That's a fairly rudimentary way of judging what is best for your application.
If that 305 has enough power for what you want to do, just run it.
That said, all small block 400s, as delivered by Chevrolet/GM, were never extremely powerful. They were smogger engines, as were many/most engines produced in the '70s, and as such were low output engines moreso tuned/aimed at meeting emissions restrictions.
That said, if you're going to build an engine, I wouldn't so much as think about a 305. I'd either build a 350 based engine or a 400 small block and, at that, a nod towards the latter if you can find a good core to build.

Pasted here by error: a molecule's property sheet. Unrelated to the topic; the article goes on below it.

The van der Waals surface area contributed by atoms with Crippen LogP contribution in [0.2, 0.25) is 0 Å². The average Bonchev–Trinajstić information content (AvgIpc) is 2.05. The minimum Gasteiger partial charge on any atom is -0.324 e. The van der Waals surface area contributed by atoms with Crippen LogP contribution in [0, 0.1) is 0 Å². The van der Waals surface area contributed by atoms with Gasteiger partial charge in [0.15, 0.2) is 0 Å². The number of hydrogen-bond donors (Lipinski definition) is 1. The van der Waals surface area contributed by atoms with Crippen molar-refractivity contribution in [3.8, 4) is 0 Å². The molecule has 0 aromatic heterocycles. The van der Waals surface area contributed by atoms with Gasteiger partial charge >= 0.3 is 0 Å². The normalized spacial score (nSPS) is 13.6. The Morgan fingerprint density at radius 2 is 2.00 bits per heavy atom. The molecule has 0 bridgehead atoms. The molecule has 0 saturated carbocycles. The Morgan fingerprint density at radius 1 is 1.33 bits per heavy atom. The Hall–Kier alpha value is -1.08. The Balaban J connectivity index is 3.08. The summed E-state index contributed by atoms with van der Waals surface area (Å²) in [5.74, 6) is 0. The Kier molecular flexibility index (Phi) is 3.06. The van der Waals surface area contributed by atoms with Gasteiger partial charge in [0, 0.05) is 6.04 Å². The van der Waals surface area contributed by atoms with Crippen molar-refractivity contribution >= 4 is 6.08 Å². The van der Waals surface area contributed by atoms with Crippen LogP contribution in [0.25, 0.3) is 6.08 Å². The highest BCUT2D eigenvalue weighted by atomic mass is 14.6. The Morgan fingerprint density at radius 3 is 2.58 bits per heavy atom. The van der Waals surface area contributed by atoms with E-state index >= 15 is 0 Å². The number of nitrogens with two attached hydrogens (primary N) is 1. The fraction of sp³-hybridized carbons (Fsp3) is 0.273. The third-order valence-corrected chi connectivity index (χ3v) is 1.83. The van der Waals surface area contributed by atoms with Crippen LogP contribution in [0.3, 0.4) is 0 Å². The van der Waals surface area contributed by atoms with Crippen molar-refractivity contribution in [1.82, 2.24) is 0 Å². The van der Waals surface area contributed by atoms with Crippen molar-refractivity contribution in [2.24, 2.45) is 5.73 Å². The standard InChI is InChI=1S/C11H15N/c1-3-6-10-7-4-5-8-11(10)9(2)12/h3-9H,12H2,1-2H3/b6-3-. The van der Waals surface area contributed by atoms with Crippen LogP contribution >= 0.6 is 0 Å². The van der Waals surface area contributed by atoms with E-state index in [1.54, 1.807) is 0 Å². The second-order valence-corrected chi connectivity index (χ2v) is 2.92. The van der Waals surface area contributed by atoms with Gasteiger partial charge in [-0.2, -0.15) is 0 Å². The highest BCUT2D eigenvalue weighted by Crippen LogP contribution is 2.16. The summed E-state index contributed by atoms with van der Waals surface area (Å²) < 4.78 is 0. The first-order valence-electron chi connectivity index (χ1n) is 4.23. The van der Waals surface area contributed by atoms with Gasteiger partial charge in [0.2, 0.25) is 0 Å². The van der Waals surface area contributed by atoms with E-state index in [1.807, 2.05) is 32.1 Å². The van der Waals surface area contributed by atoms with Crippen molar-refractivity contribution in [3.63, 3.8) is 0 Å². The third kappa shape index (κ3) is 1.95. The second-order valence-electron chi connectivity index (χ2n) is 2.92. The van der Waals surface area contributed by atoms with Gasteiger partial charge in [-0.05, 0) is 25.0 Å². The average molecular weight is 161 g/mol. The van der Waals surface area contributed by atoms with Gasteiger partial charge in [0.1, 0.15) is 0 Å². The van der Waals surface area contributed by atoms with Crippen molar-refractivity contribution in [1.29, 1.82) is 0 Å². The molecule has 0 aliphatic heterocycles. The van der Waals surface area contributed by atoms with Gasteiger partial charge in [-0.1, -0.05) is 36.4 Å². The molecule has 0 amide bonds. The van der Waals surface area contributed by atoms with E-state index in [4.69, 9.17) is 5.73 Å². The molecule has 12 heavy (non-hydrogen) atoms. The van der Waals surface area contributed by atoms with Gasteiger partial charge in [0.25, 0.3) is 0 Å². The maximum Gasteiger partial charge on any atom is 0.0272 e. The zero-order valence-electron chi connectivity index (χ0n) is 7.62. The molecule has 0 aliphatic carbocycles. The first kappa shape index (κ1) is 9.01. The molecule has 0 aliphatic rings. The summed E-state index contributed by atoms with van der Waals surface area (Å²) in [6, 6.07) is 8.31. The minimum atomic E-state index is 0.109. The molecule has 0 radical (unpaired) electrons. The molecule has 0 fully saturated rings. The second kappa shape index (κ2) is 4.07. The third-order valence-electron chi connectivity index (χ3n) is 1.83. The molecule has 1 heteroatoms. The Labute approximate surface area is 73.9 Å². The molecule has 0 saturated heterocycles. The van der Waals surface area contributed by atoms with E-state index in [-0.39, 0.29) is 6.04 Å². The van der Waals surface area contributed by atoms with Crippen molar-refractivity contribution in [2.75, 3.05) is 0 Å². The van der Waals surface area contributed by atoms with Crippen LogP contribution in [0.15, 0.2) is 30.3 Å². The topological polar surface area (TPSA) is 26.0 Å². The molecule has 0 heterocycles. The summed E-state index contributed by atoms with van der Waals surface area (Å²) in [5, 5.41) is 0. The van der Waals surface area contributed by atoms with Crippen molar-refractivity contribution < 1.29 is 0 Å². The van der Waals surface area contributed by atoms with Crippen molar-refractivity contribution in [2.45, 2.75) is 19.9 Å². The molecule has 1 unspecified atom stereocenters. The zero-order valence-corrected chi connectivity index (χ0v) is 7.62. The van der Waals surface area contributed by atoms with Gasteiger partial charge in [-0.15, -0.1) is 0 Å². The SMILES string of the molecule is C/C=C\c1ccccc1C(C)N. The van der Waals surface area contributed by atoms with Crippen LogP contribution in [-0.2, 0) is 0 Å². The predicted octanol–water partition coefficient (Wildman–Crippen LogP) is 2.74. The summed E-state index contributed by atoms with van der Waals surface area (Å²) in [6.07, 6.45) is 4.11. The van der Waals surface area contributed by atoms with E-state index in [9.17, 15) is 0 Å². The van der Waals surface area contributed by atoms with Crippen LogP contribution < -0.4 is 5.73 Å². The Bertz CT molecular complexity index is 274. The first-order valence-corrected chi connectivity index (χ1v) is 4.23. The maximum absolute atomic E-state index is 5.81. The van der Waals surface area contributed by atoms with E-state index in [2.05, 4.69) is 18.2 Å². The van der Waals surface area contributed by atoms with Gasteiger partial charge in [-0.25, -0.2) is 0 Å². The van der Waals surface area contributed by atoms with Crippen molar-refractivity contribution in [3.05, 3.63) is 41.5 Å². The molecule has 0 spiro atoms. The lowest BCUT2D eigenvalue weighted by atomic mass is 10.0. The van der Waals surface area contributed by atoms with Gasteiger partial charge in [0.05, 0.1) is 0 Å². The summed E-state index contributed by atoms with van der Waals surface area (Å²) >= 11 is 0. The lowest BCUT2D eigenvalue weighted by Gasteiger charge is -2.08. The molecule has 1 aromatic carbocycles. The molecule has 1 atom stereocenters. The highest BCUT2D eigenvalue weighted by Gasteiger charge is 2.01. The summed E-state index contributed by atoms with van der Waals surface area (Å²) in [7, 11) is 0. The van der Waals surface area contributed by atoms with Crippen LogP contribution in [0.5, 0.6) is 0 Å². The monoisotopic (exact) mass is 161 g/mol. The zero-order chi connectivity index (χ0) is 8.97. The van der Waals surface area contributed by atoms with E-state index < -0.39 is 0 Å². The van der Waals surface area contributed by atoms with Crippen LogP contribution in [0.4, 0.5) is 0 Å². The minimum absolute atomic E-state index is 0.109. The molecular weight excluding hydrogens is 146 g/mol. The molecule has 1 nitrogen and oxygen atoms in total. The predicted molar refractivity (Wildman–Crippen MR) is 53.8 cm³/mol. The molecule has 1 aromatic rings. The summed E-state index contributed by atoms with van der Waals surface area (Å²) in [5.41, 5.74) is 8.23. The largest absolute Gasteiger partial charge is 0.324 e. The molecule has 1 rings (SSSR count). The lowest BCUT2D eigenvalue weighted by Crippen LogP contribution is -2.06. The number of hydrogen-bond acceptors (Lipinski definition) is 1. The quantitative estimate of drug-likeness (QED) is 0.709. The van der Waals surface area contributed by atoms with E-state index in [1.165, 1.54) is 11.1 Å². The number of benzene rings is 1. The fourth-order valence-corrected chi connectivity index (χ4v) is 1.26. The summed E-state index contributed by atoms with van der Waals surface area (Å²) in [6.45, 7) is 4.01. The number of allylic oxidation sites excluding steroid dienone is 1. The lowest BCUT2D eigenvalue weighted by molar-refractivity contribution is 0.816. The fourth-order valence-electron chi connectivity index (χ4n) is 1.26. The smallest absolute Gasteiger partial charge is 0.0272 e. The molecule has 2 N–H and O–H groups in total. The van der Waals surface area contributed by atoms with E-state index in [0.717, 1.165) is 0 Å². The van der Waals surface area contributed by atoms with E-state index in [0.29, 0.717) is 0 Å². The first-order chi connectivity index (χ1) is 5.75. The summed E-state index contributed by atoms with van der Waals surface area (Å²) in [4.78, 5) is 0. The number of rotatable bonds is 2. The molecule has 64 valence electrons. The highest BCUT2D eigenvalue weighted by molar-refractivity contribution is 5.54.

As I referenced by that engine they built in Chevy High Performance, a fairly simple flat-top pistoned 406 small block with a set of as-cast Vortec iron heads, hydraulic cam, readily-available intake manifold, readily-available carb and cheapo headers made 525 lb/ft of torque. That's more power than most stock big blocks make. That would absolutely roach stomp that 305 in your truck now.